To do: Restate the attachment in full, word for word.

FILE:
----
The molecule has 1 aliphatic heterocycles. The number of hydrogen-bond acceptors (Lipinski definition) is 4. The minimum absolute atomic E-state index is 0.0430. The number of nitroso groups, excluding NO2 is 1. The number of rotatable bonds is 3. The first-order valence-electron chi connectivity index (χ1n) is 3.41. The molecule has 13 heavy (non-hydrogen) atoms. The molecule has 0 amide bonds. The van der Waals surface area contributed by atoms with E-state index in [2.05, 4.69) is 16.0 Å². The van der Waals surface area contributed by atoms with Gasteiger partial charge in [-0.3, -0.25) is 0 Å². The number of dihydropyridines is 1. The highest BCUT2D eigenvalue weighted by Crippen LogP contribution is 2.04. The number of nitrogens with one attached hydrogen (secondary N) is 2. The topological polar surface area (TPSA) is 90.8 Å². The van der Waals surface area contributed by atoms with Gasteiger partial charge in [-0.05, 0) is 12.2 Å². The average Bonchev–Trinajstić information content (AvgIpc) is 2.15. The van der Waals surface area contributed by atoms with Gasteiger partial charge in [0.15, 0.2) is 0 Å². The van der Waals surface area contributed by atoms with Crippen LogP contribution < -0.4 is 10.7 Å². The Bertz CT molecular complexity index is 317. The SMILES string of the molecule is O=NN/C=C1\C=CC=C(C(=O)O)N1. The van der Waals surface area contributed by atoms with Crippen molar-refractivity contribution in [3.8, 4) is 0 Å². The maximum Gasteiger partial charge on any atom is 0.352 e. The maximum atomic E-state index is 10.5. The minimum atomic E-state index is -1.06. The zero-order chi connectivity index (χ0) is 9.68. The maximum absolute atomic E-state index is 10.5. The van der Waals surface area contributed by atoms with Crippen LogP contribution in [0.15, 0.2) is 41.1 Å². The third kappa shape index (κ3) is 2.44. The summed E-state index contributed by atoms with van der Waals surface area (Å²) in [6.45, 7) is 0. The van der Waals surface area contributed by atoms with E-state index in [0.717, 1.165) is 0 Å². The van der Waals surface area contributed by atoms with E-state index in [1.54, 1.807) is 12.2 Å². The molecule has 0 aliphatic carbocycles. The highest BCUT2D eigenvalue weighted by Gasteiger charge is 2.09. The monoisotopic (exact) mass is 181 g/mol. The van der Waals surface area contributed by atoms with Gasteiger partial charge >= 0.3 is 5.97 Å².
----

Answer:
The molecule has 1 aliphatic heterocycles. The number of hydrogen-bond acceptors (Lipinski definition) is 4. The minimum absolute atomic E-state index is 0.0430. The number of nitroso groups, excluding NO2 is 1. The number of rotatable bonds is 3. The first-order valence-electron chi connectivity index (χ1n) is 3.41. The molecule has 13 heavy (non-hydrogen) atoms. The molecule has 0 amide bonds. The van der Waals surface area contributed by atoms with E-state index in [2.05, 4.69) is 16.0 Å². The van der Waals surface area contributed by atoms with Gasteiger partial charge in [-0.3, -0.25) is 0 Å². The number of dihydropyridines is 1. The highest BCUT2D eigenvalue weighted by Crippen LogP contribution is 2.04. The number of nitrogens with one attached hydrogen (secondary N) is 2. The topological polar surface area (TPSA) is 90.8 Å². The van der Waals surface area contributed by atoms with Gasteiger partial charge in [-0.05, 0) is 12.2 Å². The average Bonchev–Trinajstić information content (AvgIpc) is 2.15. The van der Waals surface area contributed by atoms with Gasteiger partial charge in [0.15, 0.2) is 0 Å². The van der Waals surface area contributed by atoms with Crippen LogP contribution < -0.4 is 10.7 Å². The Bertz CT molecular complexity index is 317. The SMILES string of the molecule is O=NN/C=C1\C=CC=C(C(=O)O)N1. The van der Waals surface area contributed by atoms with Crippen molar-refractivity contribution in [3.8, 4) is 0 Å². The maximum Gasteiger partial charge on any atom is 0.352 e. The maximum atomic E-state index is 10.5. The minimum atomic E-state index is -1.06. The zero-order chi connectivity index (χ0) is 9.68. The maximum absolute atomic E-state index is 10.5. The van der Waals surface area contributed by atoms with Crippen LogP contribution in [0.15, 0.2) is 41.1 Å². The third kappa shape index (κ3) is 2.44. The summed E-state index contributed by atoms with van der Waals surface area (Å²) in [6.45, 7) is 0. The van der Waals surface area contributed by atoms with E-state index in [0.717, 1.165) is 0 Å². The van der Waals surface area contributed by atoms with E-state index in [1.54, 1.807) is 12.2 Å². The molecule has 0 aliphatic carbocycles. The highest BCUT2D eigenvalue weighted by Gasteiger charge is 2.09. The monoisotopic (exact) mass is 181 g/mol. The van der Waals surface area contributed by atoms with Gasteiger partial charge >= 0.3 is 5.97 Å².